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(Click
here for the overview page on the
complexity-based theory of beauty and on
Low-Complexity Art.)

**Note IDSIA-28-98, June 7, 1998 **

**Jürgen Schmidhuber
IDSIA, Corso Elvezia 36, 6900 Lugano, Switzerland
**

Copyright © by J. Schmidhuber. All rights reserved.

**Abstract.**
What is it that makes a face beautiful? Average faces obtained
by photographic^{1-4} or digital^{5} blending are judged
attractive^{1-5} but not optimally attractive^{6,7} - digital
exaggerations of certain deviations from average face blends can lead
to higher attractiveness ratings^{7}. My novel approach to
face design does not involve blending at all. Instead, the
image of a female face with high ratings is composed
from a fractal geometry based on rotated squares and powers of 2.
The corresponding geometric rules are much more specific than those
previously used by
artists such as Leonardo
and Dürer. They yield
a short algorithmic description of all facial characteristics, many of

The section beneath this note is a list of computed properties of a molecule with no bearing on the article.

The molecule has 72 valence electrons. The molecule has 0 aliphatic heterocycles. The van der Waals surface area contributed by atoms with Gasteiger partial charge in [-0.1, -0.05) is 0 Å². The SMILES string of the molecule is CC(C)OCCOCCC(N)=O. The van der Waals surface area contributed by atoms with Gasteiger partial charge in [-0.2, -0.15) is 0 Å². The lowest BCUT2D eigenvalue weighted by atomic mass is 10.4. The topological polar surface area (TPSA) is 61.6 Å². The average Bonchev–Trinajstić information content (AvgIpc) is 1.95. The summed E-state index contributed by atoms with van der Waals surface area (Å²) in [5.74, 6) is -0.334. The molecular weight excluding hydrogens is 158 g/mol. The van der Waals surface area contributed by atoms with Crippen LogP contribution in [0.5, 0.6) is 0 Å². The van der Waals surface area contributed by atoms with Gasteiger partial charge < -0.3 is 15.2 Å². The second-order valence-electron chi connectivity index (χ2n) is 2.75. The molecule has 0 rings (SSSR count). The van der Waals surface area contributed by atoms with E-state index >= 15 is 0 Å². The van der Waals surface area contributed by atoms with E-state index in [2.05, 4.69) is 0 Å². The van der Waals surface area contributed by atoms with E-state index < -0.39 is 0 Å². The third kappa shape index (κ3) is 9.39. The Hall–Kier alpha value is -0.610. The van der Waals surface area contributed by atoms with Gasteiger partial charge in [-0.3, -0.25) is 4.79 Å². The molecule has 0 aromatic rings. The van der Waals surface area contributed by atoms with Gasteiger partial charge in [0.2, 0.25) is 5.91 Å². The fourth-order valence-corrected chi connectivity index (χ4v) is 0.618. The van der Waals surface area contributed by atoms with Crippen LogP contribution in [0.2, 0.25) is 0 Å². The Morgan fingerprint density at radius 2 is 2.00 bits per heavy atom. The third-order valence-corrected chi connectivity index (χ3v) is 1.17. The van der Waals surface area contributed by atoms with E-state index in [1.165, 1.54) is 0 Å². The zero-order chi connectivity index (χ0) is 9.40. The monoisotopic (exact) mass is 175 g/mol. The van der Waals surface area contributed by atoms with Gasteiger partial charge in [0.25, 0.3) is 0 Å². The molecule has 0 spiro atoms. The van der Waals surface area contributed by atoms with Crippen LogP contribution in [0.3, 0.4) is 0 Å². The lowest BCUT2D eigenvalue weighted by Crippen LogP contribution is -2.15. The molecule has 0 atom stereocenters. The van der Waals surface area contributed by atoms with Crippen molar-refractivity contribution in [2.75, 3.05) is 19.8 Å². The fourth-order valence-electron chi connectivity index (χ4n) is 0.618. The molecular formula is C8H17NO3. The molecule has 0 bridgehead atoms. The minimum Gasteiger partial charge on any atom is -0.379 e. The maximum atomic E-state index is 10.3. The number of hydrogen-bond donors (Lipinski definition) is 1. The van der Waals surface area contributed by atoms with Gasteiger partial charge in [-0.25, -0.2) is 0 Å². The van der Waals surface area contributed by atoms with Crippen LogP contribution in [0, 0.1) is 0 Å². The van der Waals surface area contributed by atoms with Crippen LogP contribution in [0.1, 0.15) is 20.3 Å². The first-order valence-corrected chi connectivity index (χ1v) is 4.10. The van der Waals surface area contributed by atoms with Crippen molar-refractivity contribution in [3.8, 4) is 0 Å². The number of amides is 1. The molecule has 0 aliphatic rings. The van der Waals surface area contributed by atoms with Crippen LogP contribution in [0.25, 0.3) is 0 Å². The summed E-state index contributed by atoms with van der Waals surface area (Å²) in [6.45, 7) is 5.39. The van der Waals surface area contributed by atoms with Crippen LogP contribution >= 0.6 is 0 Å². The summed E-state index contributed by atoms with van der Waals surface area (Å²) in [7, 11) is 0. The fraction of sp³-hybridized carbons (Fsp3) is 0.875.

which are compactly encodable with the help of simple feature detectors
similar to those observed in mammalian brains. This suggests
that a face's beauty correlates with simplicity relative to the
subjective observer's way of encoding it.

Each of 14 test subjects (10 male, age 26-37 yr; 4 female, age 16-46 yr)
rated the artificial female face depicted in Figure 1 (below)
as ``beautiful'' and as more attractive than any
of the six faces in a previous study based on
digital face blends^{7}.
The design principle is clarified in Figure 2.
First the sides of a square were partitioned
into 2^{4} equal intervals; then
certain obvious interval boundaries
were connected to obtain three
rotated, superimposed
grids (thick lines in Figure 2)
with rotation angles
+- arcsin 2^{-3}
and arcsin 2^{0} =
45^{o}.
Higher-resolution details of the fractal^{8} grids were obtained
by iteratively selecting two previously generated, neighbouring,
parallel lines and inserting a new one
equidistant to both (for clarity, some
fine-grained detail is omitted in Figure 2).
Shifted copies of circles
(also omitted for clarity)
inscribable in thick-lined squares of Figure 2,
scaled by powers of 2,
account for transitions between non-parallel face contours
such as facial sides and chin.
To achieve a realistic impression,
some colors were first matched to those in
the photograph of a real person, then further edited digitally.
Figures 3-5 isolate important feature-defining
lines of the first, second, and third self-similar^{8}